So top-down science played little part in the early years of the industrial revolution. In any case, English scientific virtuosity dries up at the key moment. Can you name a single great English scientific discovery of the first half of the eighteenth century? It was an especially barren time for natural philosophers, even in Britain. No, the industrial revolution was not sparked by some deus ex machina of scientific inspiration. Later science did contribute to the gathering pace of invention and the line between discovery and invention became increasingly blurred as the nineteenth century wore on. Thus only when the principles of electrical transmission were understood could the telegraph be perfected; once coal miners understood the succession of geological strata, they knew better where to sink new mines; once benzene’s ring structure was known, manufacturers could design dyes rather than serendipitously stumble on them. And so on. But even most of this was, in Joel Mokyr’s words, ‘a semi-directed, groping, bumbling process of trial and error by clever, dexterous professionals with a vague but gradually clearer notion of the processes at work’. It is a stretch to call most of this science, however. It is what happens today in the garages and cafes of Silicon Valley, but not in the labs of Stanford University.
The twentieth century, too, is replete with technologies that owe just as little to philosophy and to universities as the cotton industry did: flight, solid-state electronics, software. To which scientist would you give credit for the mobile telephone or the search engine or the blog? In a lecture on serendipity in 2007, the Cambridge physicist Sir Richard Friend, citing the example of high-temperature superconductivity - which was stumbled upon in the 1980s and explained afterwards - admitted that even today scientists’ job is really to come along and explain the empirical findings of technological tinkerers after they have discovered something.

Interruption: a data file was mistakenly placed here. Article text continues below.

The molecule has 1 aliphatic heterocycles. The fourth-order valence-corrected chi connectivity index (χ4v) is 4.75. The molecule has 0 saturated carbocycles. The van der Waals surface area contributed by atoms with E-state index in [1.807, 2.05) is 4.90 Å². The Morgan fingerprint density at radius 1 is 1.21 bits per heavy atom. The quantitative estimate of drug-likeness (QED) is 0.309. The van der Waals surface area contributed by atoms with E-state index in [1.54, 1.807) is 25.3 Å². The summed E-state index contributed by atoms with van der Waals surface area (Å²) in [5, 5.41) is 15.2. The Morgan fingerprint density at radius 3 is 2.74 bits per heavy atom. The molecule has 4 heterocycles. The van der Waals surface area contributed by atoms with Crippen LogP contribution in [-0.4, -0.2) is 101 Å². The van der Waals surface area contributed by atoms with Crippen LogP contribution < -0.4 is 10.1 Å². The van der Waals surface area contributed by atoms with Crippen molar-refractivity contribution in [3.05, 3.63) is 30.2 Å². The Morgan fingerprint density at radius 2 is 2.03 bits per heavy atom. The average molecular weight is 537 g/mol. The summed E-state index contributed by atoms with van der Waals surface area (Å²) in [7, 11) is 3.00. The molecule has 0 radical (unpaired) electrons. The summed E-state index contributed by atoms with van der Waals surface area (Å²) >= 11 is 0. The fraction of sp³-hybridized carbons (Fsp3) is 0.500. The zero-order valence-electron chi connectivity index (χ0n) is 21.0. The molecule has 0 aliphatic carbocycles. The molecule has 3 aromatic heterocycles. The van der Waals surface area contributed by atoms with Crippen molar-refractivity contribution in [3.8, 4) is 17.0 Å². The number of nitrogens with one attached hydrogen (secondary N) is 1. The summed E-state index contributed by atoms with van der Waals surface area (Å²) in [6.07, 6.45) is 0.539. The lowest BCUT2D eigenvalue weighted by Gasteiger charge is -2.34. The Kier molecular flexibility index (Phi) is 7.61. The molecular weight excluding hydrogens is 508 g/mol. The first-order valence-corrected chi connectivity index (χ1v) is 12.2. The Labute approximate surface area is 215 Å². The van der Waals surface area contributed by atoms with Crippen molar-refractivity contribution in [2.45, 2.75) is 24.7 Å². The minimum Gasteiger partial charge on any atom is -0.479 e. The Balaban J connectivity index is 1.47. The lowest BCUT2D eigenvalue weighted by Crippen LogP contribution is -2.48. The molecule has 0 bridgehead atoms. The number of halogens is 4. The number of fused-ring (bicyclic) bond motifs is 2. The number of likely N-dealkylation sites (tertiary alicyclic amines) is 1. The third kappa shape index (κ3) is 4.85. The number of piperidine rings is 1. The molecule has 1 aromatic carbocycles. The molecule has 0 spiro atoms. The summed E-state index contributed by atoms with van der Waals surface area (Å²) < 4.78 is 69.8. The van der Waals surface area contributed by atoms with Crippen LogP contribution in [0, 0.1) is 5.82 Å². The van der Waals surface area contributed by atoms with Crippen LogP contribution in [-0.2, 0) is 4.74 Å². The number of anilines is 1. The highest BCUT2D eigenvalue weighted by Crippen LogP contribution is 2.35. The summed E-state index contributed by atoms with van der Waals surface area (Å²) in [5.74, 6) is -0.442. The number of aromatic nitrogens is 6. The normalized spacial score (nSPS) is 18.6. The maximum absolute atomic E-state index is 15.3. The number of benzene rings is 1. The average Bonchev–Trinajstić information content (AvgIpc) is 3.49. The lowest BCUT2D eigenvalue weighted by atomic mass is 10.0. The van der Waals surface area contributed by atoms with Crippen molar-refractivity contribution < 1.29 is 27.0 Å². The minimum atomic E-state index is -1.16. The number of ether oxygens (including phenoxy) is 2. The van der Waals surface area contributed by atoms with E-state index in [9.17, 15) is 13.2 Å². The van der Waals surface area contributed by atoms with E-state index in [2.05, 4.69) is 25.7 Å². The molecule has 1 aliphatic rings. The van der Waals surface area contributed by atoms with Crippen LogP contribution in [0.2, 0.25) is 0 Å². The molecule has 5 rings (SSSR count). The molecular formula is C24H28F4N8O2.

The inescapable fact is that most technological change comes from attempts to improve existing technology. It happens on the shop floor among apprentices and mechanicals, or in the workplace among the users of computer programs, and only rarely as a result of the application and transfer of knowledge from the ivory towers of the intelligentsia. This is not to condemn science as useless. The seventeenth-century discoveries of gravity and the circulation of the blood were splendid additions to the sum of human knowledge. But they did less to raise standards of living than the cotton gin and the steam engine. And even the later stages of the industrial revolution are replete with examples of technologies that were developed in remarkable ignorance of why they worked. This was especially true in the biological world. Aspirin was curing headaches for more than a century before anybody had the faintest idea of how. Penicillin’s ability to kill bacteria was finally understood around the time bacteria learnt to defeat it. Lime juice was preventing scurvy centuries before the discovery of vitamin C. Food was being preserved by canning long before anybody had any germ theory to explain why it helped.
This article confirms not one but two of my medical prejudices, which is double nice. Experts have their uses, one of which is to tell you that you have been right all along about something they’ve only just discovered.
The article is about artificial sweeteners, and this is how it ends:
What does this all mean?